Do Artificial Sweeteners Affect Blood Sugar?
Some artificial sweeteners have been found to affect blood sugar levels. Artificial sweeteners, also known as nonnutritive sweeteners, are sugar substitutes added to food to make them taste sweet. They offer a no- or low-calorie alternative to sugar for people conscious about their sugar intake or concerned about diabetes, high blood pressure, or weight gain.
The sugar you eat affects your blood sugar and how much insulin your body releases. If blood sugar levels are consistently high, your body releases more insulin to bring blood sugars down. Over time, this may lead to insulin resistance, which is often associated with weight gain and can increase the risk of developing diabetes. That’s why stable blood sugar levels and weight loss are connected.
This is where artificial sweeteners come into play—they offer the promise of a sweet taste without the presence of actual sugar. We know that sugar can raise blood sugar, but how do artificial sweeteners affect blood sugar? Despite all the research that has been done, more research is needed to determine the effects (especially long-term) of artificial sweeteners on blood sugar, insulin, and the gut microbiome.
Read on to find out if artificial sweeteners affect blood sugar and insulin levels, which sweetener may be best for you, and healthy sugar substitutes for diabetes.
Which Artificial Sweeteners Raise Blood Sugar?
Most artificial sweeteners provide little to no calories or carbohydrates because of the way they are digested and broken down in the body. We know that carbs raise blood sugar, so how do some artificial sweeteners affect blood sugar? The answer lies in your gut. Your gut microbiome houses billions of microorganisms such as bacteria and it can directly affect your health—from your weight to your digestion to your blood sugar levels.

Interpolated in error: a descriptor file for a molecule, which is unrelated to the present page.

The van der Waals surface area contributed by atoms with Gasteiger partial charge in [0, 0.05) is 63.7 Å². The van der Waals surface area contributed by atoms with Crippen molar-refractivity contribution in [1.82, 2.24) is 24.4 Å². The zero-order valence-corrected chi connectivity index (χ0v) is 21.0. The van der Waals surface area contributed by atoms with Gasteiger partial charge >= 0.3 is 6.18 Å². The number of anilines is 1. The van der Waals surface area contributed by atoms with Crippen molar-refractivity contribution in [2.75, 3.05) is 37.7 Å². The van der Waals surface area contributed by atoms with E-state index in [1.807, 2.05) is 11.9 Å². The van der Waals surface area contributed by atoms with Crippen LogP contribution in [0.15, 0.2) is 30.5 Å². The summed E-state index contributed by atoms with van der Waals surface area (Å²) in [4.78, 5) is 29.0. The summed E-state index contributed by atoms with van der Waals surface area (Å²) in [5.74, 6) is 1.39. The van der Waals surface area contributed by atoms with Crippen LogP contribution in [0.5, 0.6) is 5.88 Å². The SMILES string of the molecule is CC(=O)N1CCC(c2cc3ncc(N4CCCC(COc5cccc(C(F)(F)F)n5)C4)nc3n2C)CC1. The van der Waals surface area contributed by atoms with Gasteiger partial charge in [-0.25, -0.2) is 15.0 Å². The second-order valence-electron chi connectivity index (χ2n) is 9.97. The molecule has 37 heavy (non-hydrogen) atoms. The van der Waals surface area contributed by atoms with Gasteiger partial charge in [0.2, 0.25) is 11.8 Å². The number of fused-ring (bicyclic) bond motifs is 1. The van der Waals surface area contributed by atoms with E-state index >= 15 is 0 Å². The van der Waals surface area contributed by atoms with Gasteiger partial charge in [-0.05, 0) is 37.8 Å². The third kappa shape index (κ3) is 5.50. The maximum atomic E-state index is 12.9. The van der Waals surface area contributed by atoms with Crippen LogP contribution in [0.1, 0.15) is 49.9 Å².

A 2014 study found that certain artificial sweeteners can raise blood sugar levels by potentially changing the composition of the bacteria in your gut in a way that worsens glucose tolerance and increases the risk of metabolic syndrome, which is closely tied to symptoms of insulin resistance. The researchers found a correlation between the consumption of artificial sweeteners and an increase in certain parameters related to metabolic syndrome, such as:
- Waist-to-hip ratio
- Fasting blood sugar
- Impaired glucose tolerance
The study found that the following sweeteners raised blood sugar:
Saccharin is an artificial sweetener that is not broken down in the body, making it a no-calorie sweetener that also has zero carbs. This sweetener was first discovered in 1879 and became more popular over time.
The word saccharin is derived from “saccharine,” which quite literally means sweet or sugary. So it’s no surprise that saccharin is quite sweet—in fact, it’s 200 to 700 times sweeter than table sugar, according to the Food and Drug Administration (FDA).
The FDA approves the use of saccharin as a sugar substitute in beverages, fruit drinks, and processed foods (like bakery goods, chewing gum, and jams). Saccharin can also be used during cooking and at the table to sweeten foods without adding sugar. Because of saccharin’s bitter taste, it is often mixed with other low-calorie sweeteners like aspartame, especially in soft drinks and diet sodas.
You may not be familiar with the term saccharin, but you’ve likely heard of some of the sweeteners that contain it, such as:
- Sweet and Low
- Sweet’N Low
- Necta Sweet
- Sugar Twin
Saccharin doesn’t contain sugar, carbohydrates, or calories, so it’s unlikely that it will raise blood sugar right away, but there may be a chance that it will affect your blood sugar after long-term use. In a 2019 study, researchers found that rats that were fed a saccharine solution days had high blood sugar and had an increased risk of diabetes after 60 to 120 days of consistent use. However, since this study was done on rats and not humans, it’s difficult to ascertain the effect that saccharin would have on blood sugar levels in humans.
Sucralose is more commonly referred to by its brand name, Splenda. This sweetener was discovered in 1976 and is made by a process that changes the chemical composition of sugar to create a no-calorie sweetener. Although it stems from sugar, Splenda is actually 600 times sweeter than sugar.
Unlike saccharin, sucralose doesn’t have a bitter aftertaste, making it a popular option for some people. Sucralose is commonly used as a sugar substitute in baking, cooking, beverages, chewing gum, syrups, and condiments.